Saturday, November 14, 2015

Mission Reassignment to Texas


Eileen and I got reassigned to the Texas San Antonio Mission on Sept 8. We were told the reassignment process would take several weeks but we got a lesson in the amount of pull that Mission Presidents and Stake Presidents can have. We told the Mission President we were ready for the reassignment on a Saturday and he put us in touch with the Stake President who transferred our membership records from Kansas to Texas on Sunday. I got a letter from my cardiologist stating I was fit for service on Monday and e-mailed it to the Stake President that evening. The Stake President sent the letter and other paperwork on to a committee at church headquarters on Tuesday morning. By Tuesday afternoon the missionary Medical Committee had cleared me for service. The Stake President told the Mission President he could request our reassignment to the TSAM. President Slaughter made that request on Wednesday and contacted us on Thursday to tell us the reassignment had been approved but we would have to be set apart to our new mission. We talked to the Stake President on Friday and he set us apart on Sunday afternoon. Our membership records were sent back to Kansas on Sunday evening. Eileen and I started working in the Mission Office at 9:30 a.m. on Monday morning.

President Slaughter with his Assistants in his office
Our first week was pretty hectic as we had no idea what to expect and no preparation for the transfers that would be taking place that week. Things are quite busy for the office staff when transfers take place. The week basically works like this.

The week before transfers the Mission President and his assistants go into the President’s Office, open a big board that shows all the missionaries and where they are serving. They remove the picture cards of all those who are going home in a few days and they add the cards of all the new missionaries that will arrive in a few days. Then they begin to put companionships together and move people around in the mission. They stay in that room until late afternoon when the job is done. Then they close the board and lock it so nobody knows what changes are being made until the following week at the transfer meetings.                                  

Car Czar & Referral Queen Spencer from Denver
Elder Williams takes care of 100+ apartments
On transfer week the missionaries going home all come to San Antonio on Monday for their last two days in the mission. On Tuesday they have a final meeting in the morning and office missionaries provide a luncheon. Then they go to the San Antonio Temple, followed by a formal dinner at the mission home---provided by the office missionaries. Early Wednesday morning the outgoing missionaries travel to the airport and catch an early morning flight home. By late morning the arriving missionaries are picked up at the airport and taken to the mission office to get some things they need for the mission and have lunch. From there they visit the Alamo and end up at the Mission Home for a dinner and discussion with the Mission President. The days are long for everyone. On Thursday the new missionaries meet their first companion and other missionaries learn where they will be transferred to.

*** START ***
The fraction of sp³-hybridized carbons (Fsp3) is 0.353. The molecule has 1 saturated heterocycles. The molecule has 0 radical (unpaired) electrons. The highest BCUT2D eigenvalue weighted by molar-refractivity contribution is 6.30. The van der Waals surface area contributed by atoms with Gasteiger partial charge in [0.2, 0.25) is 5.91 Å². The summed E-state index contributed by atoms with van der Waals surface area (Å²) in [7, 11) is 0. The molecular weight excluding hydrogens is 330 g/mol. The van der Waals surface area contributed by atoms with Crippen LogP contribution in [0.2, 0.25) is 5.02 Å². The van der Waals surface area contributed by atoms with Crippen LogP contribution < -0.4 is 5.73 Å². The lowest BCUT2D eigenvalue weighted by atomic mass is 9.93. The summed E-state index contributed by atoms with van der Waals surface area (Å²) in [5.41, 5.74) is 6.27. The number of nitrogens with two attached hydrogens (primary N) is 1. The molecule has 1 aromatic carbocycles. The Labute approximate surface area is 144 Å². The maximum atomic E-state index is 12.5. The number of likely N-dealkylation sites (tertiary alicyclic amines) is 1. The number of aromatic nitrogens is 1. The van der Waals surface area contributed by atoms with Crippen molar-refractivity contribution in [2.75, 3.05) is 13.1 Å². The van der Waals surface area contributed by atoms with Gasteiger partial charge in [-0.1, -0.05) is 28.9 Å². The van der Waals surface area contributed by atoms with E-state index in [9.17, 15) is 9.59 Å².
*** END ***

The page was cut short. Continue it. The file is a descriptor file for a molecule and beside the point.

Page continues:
Sister Greenwood smiles at the transfer board as she will be going home in a few days
Elders Calley and Hilario discuss a referral given to Sister Spencer
There are two transfer meetings to get all of this done. The first is at 8 a.m. in San Antonio for those in the southern half of the mission, which goes all the way to the border of Mexico. At 2 p.m. there is a second meeting for those in the northern half of the mission in Austin. There is lots of excitement at both of these meetings and tons of energy afterwards as companionships pick up their mail that has come in over the last few weeks, get their bikes if they are going to a bike area, say goodbye to their old companion and make their way out of the parking lot which looks like a Toyota dealership that is giving a free bike rack with every car they sell.
The next 5 weeks will be pretty routine. My job was to manage all of the 100+ apartments that house the missionaries and to pay all the bills associated with housing including utilities. I also worked with the ‘moving Elders’ who move furniture around as we open and close apartments which is a constant process because wards divide and stake boundaries get changed and this changes the areas where the missionaries work so they have to relocate.
76 of our 200+ missionaries are Spanish Speaking and a few are Sign Language missionaries to the deaf community

Eileen was the “face” of the office. She answered the phone, greeted everyone that came in, sent welcome letters out to incoming missionaries, arranged flight plans for those coming in or going home, prepared the picture cards for the transfer board, etc. Her computer skills improved a lot over the short time we were in the office.

We worked in the office for just 5 weeks. Long enough to see how it worked and how important those who work in the office are to the smooth operation of the mission, which has lots of moving parts. But now we are in Austin working with refugees and immigrants from Africa and other areas.

Tuesday, November 3, 2015

Mission Reassignment Possibilities

Eagle Pass, San Antonio Food Bank and Haven for Hope